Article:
Indeed, Dior’s strong fashion image continues to pump up the fortunes of its beauty business, which LVMH said posted a “record year in terms of revenue and profitability” as the luxury giant posted a 4 percent increase in fourth-quarter revenues and 2008 profits of 2.03 billion euros, or $2.98 billion at average exchange rates.
LVMH trumpeted the “excellent progress” of Diorshow Iconic mascara and Dior Addict makeup lines, along with successful fragrance launches Dior Homme Sport and Escale à Portofino. For its 2009 outlook, LVMH said makeup creativity would continue to be inspired by Dior’s couture, with products such as Diorskin Nude.
“Azzedine has been one of the biggest influences in my life. He has always been such a strong, loving, fatherly figure to me. I call him Papa. His designs are indescribably unique, they are pieces of art. He knew how to make the female form look its loveliest. I have so many memories of him; my favorite might be during my first show with him in Paris. He liked me and he wanted to help me get more work. He called all his friends at Kenzo and Comme des Garcons, and asked them to book me. They said, ‘But she can’t walk!’ And he said, ‘but she has such a great ass!' His friendship and support has been the great privilege of my career. I can't imagine life without him. Repose en paix mon Papa.” - @stephanieseymour tells @wwd. #wwdfashion (📷: @steveeichner) #alaia #azzedinealaia
Azzedine Alaïa, flanked by two of his closest friends, models Stephanie Seymour and Naomi Campbell.
He designed Seymour’s dress for her 1995 wedding to Peter Brant, and treated Campbell (who famously called him Papa), like a daughter. For more on the legendary designer, tap the link in bio. #wwdfashion #alaia #azzedinealaia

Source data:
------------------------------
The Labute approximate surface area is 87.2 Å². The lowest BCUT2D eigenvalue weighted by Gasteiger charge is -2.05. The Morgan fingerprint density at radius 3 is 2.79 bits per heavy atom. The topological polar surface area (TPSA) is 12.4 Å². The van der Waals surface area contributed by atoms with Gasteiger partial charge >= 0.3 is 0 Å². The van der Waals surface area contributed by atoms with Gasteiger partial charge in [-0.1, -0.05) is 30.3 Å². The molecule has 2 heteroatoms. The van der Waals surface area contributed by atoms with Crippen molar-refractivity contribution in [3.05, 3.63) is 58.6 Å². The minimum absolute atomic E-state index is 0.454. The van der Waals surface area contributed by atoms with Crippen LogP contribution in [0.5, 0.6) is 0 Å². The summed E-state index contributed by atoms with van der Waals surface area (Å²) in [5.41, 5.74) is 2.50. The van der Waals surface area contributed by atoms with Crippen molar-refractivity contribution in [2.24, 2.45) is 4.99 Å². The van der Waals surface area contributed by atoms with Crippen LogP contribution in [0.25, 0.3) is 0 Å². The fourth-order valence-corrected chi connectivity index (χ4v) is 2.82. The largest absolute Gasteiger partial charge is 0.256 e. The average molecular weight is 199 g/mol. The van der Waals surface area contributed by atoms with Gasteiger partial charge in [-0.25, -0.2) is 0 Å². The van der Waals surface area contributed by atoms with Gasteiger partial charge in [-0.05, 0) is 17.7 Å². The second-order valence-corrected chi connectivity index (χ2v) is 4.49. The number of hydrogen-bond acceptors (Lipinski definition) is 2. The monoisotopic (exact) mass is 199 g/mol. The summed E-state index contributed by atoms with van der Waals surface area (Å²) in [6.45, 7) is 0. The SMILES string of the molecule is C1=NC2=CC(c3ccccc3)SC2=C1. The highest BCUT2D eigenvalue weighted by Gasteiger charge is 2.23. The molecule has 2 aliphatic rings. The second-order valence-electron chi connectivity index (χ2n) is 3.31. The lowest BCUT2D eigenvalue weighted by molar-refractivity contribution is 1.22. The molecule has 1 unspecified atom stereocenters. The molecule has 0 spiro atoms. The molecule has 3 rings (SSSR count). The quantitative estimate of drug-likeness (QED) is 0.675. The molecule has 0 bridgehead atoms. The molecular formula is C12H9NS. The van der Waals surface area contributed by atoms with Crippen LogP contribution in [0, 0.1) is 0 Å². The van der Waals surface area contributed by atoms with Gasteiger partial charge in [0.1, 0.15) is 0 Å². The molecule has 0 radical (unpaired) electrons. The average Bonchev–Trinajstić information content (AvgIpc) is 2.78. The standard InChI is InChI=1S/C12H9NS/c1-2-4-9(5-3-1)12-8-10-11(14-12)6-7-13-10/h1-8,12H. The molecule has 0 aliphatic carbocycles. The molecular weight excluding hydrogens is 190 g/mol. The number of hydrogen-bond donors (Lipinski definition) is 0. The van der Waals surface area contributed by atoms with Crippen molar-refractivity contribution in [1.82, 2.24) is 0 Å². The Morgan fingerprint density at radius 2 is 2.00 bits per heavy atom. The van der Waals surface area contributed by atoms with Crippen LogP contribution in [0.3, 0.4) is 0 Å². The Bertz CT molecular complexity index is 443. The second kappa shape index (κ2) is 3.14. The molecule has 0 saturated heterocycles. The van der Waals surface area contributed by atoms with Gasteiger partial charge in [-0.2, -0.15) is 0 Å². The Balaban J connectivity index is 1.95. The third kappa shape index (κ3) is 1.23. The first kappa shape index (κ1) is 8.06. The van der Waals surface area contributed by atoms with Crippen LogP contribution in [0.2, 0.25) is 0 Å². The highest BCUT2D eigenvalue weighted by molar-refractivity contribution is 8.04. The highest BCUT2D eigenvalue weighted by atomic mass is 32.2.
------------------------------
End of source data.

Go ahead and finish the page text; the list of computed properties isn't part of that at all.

Azzedine Alaïa's “I-did-it-my-way” ethos stood out starkly at a time when brands are experimenting with consumer-facing fashion shows, coed formats and trans-seasonal collections – anything to perk up lackluster sales of ready-to-wear in an age of Insta-everything. “It’s not creation anymore. This becomes a purely industrial approach,” the late designer told WWD in an interview last year. “But anyway, the rhythm of collections is so stupid. It’s unsustainable. There are too many collections.” Read more about the iconic designer’s life and work on wwd.com, link in bio. #wwdfashion #azzedinealaia (📷: @WWD Archive, 1986) #alaia
Sneaker reselling app @goat’s latest exhibit, "The Greatest: New York," tells the story of New York's sneaker culture. To celebrate the exhibit, an intimate crowd gathered on Thursday night at the pop-up gallery space, located at Platform in Culver City, to hear guest speaker and illustrator @esymai talk about her own rise in streetwear and women in the business. "For me I'm just someone who is creative. I like to create things," said Chang. #wwdfashion
Azzedine Alaïa, one of the most iconic couturiers of the modern era whose body-con designs defined Eighties fashion, has died in Paris. The diminutive Tunisian-born designer, known for his structured knitted dresses with fitted waists and impeccably cut, figure-hugging second skin silhouettes was deeply admired by his peers, and counted supermodel Naomi Campbell - his adoptive daughter - among his inner circle, one of a gang of glamazons including Farida Khelfa, Carla Bruni and Stephanie Seymour who became ambassadors of his style. (📷: Alexandre Guirkinger) #wwdblast